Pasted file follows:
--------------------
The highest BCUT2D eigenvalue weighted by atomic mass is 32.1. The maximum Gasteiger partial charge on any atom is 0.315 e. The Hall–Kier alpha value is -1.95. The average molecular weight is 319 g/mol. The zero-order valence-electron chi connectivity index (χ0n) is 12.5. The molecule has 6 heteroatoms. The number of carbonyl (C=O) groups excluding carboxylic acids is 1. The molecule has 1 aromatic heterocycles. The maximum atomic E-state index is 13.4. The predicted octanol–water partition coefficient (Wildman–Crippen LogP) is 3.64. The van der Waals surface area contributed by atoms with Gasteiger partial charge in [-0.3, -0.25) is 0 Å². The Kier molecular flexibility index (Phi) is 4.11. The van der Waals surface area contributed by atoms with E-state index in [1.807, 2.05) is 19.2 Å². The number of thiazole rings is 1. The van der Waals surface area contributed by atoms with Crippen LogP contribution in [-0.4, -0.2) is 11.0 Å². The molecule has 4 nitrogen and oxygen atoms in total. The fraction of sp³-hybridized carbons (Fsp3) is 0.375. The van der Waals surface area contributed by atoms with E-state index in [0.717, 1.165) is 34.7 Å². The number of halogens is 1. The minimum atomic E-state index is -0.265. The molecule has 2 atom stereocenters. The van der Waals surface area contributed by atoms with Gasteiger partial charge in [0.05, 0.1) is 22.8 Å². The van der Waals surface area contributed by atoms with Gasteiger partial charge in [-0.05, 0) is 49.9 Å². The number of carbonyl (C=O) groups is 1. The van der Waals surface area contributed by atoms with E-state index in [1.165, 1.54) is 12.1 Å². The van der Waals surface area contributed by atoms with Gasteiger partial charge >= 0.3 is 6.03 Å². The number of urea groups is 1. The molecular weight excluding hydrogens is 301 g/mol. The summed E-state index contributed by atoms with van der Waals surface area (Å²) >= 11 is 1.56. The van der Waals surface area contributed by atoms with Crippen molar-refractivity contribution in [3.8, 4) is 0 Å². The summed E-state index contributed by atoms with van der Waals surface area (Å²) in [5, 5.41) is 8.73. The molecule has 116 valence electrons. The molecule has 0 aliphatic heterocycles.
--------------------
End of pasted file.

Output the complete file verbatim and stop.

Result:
The highest BCUT2D eigenvalue weighted by atomic mass is 32.1. The maximum Gasteiger partial charge on any atom is 0.315 e. The Hall–Kier alpha value is -1.95. The average molecular weight is 319 g/mol. The zero-order valence-electron chi connectivity index (χ0n) is 12.5. The molecule has 6 heteroatoms. The number of carbonyl (C=O) groups excluding carboxylic acids is 1. The molecule has 1 aromatic heterocycles. The maximum atomic E-state index is 13.4. The predicted octanol–water partition coefficient (Wildman–Crippen LogP) is 3.64. The van der Waals surface area contributed by atoms with Gasteiger partial charge in [-0.3, -0.25) is 0 Å². The Kier molecular flexibility index (Phi) is 4.11. The van der Waals surface area contributed by atoms with E-state index in [1.807, 2.05) is 19.2 Å². The number of thiazole rings is 1. The van der Waals surface area contributed by atoms with Crippen LogP contribution in [-0.4, -0.2) is 11.0 Å². The molecule has 4 nitrogen and oxygen atoms in total. The fraction of sp³-hybridized carbons (Fsp3) is 0.375. The van der Waals surface area contributed by atoms with E-state index in [0.717, 1.165) is 34.7 Å². The number of halogens is 1. The minimum atomic E-state index is -0.265. The molecule has 2 atom stereocenters. The van der Waals surface area contributed by atoms with Gasteiger partial charge in [0.05, 0.1) is 22.8 Å². The van der Waals surface area contributed by atoms with Gasteiger partial charge in [-0.05, 0) is 49.9 Å². The number of carbonyl (C=O) groups is 1. The van der Waals surface area contributed by atoms with E-state index in [1.165, 1.54) is 12.1 Å². The van der Waals surface area contributed by atoms with Gasteiger partial charge >= 0.3 is 6.03 Å². The number of urea groups is 1. The molecular weight excluding hydrogens is 301 g/mol. The summed E-state index contributed by atoms with van der Waals surface area (Å²) >= 11 is 1.56. The van der Waals surface area contributed by atoms with Crippen molar-refractivity contribution in [3.8, 4) is 0 Å². The summed E-state index contributed by atoms with van der Waals surface area (Å²) in [5, 5.41) is 8.73. The molecule has 116 valence electrons. The molecule has 0 aliphatic heterocycles.